And on the subject of the handover of Milosevic to the Hague tribunal, I’m all for sending probable war criminals there for trials, but now that Milosevic is there and Seselj may well be next, has Tim come out in favor of Kissinger’s extradition yet? And how about the Croat, Kosovar and Bosnian Yugoslav civil-war leaders whose bloody nationalist propaganda and ethnic cleansing efforts didn’t kill as many people as the Serbs did, but mirrored Serb policies all the same? Tudjman’s dead, but plenty of others are still out there.

  5. I have a theory on this here. Basically, I think the Guardian is philosophically compelled to hate Djindjic because he was a privatizing Thatcherite, he did in the collectivist thug Milosevic, and (thanks David Frum) a virulently nationalist Serbia would be a key Balkan ally in building France’s new anti-American bloc. I’ve blogged a few other comments on the situation there, informed by a tour in the area with the UN in 1994. Nothing is ever simple in the Balkans, and the Guardian low-bituary of Djindjic falls into the error that the Guardian always imputes to Americans — simplicity.

  6. Yes, Omnibus, and don’t forget the Trilateral Commission too!

  7. Gary, been there, done that, I know of what I speak. So get bent on the trilateralists crack.

    One of the reasons UN peacekeeping efforts didn’t stop the fighting is that the war was largely conducted for fun and profit. Many leadership elements of all three major factions in the Former Yugoslavia (FRY) had tacit (or explicit) agreements to allow the free flow of black market goods and monies back and forth. The ethnic mafias with organized crime ties throughout eastern and western europe did nothing to stabilize the situation, and an ongoing problem involved UN peacekeeping contingents that were corrupt as hell and engaged in profiteering with organized crime figures. Add in foreign influences – the Russian dealings with Serbia, the now documented Saudi Arabian and Iranian religious radicalization of the Bosnian muslims – and you have a political situation that is incapable of being boiled down to the trite platitudes mouthed by the obit and news writers.

    One thing that made it particularly tough for many of the national contingents under the UN in FRY was that the French were buddy-buddy with the Serbs in the Krajina and in rump Yugoslavia (Serbia, Macedonia) and they wanted the Serbs to come out on top. That always put a crimp in negotiations, because the UN had a tough time appearing even handed due to its largest contingent having a dog in every fight. For instance the Canadians and Brits were trying to bring peace to the Krajina… yet somehow these Bosnian Serb hillbillies kept managing to find supplies, in spite of being land locked and poor. Hmmm… wonder how that happened? The US and Brits appeared to favor the Bosnians, and Germany did a lot to get behind the Croats. It wasn’t a good situation.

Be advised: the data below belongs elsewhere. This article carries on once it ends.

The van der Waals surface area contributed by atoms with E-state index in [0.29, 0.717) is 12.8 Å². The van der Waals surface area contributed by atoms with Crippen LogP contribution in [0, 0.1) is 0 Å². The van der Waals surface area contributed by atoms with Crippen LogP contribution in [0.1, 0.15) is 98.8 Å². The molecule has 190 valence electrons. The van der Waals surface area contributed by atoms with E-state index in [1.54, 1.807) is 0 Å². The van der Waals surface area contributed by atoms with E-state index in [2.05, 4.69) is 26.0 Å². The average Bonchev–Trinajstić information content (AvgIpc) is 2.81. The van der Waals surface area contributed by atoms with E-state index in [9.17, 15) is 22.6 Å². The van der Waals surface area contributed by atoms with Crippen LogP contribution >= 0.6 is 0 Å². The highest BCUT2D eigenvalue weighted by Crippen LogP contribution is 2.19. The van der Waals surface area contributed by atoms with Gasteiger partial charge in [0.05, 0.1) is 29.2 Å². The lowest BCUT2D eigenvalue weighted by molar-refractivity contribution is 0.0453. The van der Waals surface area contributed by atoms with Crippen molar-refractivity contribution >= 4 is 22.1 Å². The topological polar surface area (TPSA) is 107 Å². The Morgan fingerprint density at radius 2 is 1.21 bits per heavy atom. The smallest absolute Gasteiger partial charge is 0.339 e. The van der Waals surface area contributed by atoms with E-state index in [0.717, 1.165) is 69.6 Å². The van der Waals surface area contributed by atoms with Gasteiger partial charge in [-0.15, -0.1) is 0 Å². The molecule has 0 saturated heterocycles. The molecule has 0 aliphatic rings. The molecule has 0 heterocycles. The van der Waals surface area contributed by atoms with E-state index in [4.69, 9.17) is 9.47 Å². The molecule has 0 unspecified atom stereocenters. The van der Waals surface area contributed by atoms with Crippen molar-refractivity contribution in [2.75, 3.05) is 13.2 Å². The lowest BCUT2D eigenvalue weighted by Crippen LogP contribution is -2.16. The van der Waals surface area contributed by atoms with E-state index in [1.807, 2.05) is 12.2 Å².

The war in FRY went on for nearly ten years because so many factions were getting rich off of it, and it was easy to keep it going by simply exploiting age old religious, ethnic and economic grudges. The people trying to end it, more or less, all wanted a different side to come out on top. It seems like the real, permanent end to it may have come about thanks to NATO’s show of force in Kosovo. Breaking the back of the Serbs took out one (overly influential) leg of the three-legged stool, and allowed the situation to tip toward peace.

    FYI, over the weekend, details emerged that organized crime figures probably conspired with Milosevic cronies and paramilitary leaders (i.e. nationalists) to bump off Djindjic. The presence of paramilitary leaders in the conspiracy probably means that no moslem nationalists were involved, but it doesn’t rule out other factions who would prefer a weakened, corrupt Serbian government to a strong, efficient one.